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Art Nouveau Émaux ombrants Tile

• Condition: Perfect
• Price: £240 (approx $298)
• Stock number: 02069C

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Style: Art Nouveau
• Technique: Émaux ombrants
Maker: T & R Boote
Dimensions: 6" x 6"
Date: 1905 (circa)


A fabulous Art Nouveau tile, a slender, elegant and inviting design in a most singular shade of blue. A magical colour, not a cold turquoise but having a touch of warmth - very slightly mauvy, the glaze being very highly translucent showing the tile's moulding off to its best with true émaux ombrants graduation in tone. Turquoise was a difficult colour to produce especially in brilliant trasnlucent glaze, most turquoises especially those from Corn, Boote and even Mintons were opaque.

A couple of knowledgable collectors have said to me they have a turquoise example of this design and question the price, well all the other examples I have seen are an opaque turquoise, a much easier to manufacture glaze and considerably cheaper and a vastly inferior viewing experience.

A low relief tile, although strictly speaking the surface of an 'émaux ombrants' tile should be nearer flat it is the superlative glaze on this tile that is the equal of émaux ombrants glazes that make the piece. The colour is extremely rare, and I say that unashamedly because this is the only example of it that I have seen. Not a typical turquoise.

The design is fairly common in translcuent greens and typical opaque turquoise and as such it simply does not compare, they look like different mouldings lacking the crispness and range of hues of this. Plain tile price lists of the time show opaque turquoise at 5/- per dozen and this glaze at 6/- per dozen, a significant difference for the major production cost of tile making, especially plain tiles, was in the biscuit not in the glazing especially the fuel to raise the kiln to the required temperture to fire the clay.

Well moulded in low relief and indented to give a three dimensional effect, note how from one side if the design to the other the shading is graduated giving the appearance that the light comes from the left, the petal and leaves to the right being in shadow. This effect is not some quirk of manufacturing or glaze pooling due to the tile not being level in the kiln, it is a deliberate design feature. With less translucent glazes this subtle yet enriching effect is minimal.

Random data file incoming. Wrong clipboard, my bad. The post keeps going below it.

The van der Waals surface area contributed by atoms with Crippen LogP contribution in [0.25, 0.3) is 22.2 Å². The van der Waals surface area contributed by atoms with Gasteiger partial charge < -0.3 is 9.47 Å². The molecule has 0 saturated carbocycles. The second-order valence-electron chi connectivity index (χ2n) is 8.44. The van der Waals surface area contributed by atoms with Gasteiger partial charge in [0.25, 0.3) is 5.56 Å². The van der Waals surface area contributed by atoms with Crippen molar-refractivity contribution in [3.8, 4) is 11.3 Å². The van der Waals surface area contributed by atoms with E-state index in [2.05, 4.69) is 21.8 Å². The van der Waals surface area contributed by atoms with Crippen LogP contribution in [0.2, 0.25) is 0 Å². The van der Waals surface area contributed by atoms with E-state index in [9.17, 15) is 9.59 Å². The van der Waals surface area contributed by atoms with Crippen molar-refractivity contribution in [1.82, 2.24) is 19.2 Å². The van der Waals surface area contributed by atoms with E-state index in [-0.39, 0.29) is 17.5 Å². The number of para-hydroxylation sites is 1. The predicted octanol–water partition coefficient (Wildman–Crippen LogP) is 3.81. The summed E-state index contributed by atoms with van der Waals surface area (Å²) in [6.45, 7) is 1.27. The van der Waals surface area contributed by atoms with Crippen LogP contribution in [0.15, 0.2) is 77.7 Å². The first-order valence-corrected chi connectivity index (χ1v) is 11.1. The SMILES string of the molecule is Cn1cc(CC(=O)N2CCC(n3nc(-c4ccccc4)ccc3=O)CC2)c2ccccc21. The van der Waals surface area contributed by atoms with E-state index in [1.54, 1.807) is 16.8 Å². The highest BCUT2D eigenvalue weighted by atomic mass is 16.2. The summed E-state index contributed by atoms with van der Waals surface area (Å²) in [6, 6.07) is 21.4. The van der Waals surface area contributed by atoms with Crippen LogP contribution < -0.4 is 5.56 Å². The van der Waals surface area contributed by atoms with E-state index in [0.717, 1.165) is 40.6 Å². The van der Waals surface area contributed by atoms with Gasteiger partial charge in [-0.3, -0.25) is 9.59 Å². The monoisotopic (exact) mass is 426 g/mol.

The glaze on this tile is the best from Boote we have ever seen, up to the standard of glazes by Sherwin & Cotton and Marsden. After seeing this design in rather ordinary glazes many times it was an absolute and unexpected joy to find this wonderful example. A tile that the image really does fail to capture the brilliance of.

Sometimes overlooked by collectors some single colour tiles are for sure more appealing than multicolour tiles, this was accepted in the middle of the Edwardian era when art nouveau tiles were at their most popular as some single colour tiles were more expensive than multicolour tiles even from the same manufacturer. The advent of more powerful presses and highly translucent glazes enabled an unsurpassed quality of detail and range of tones in single colour tiles perhaps best expounded by George Cartlidge's 'émaux ombrants' tiles. Without the constraints of the risk of colours bleeding some monochrome tile colours are unique and rarely if ever found on multicolour tiles but this was offset by the need for excellence in manufacture, both pressing and glazing had to be of the highest quality and the tile had to be perfectly level in the glost kiln to achieve optimum results.

Verso near perfectly clean embossed England.


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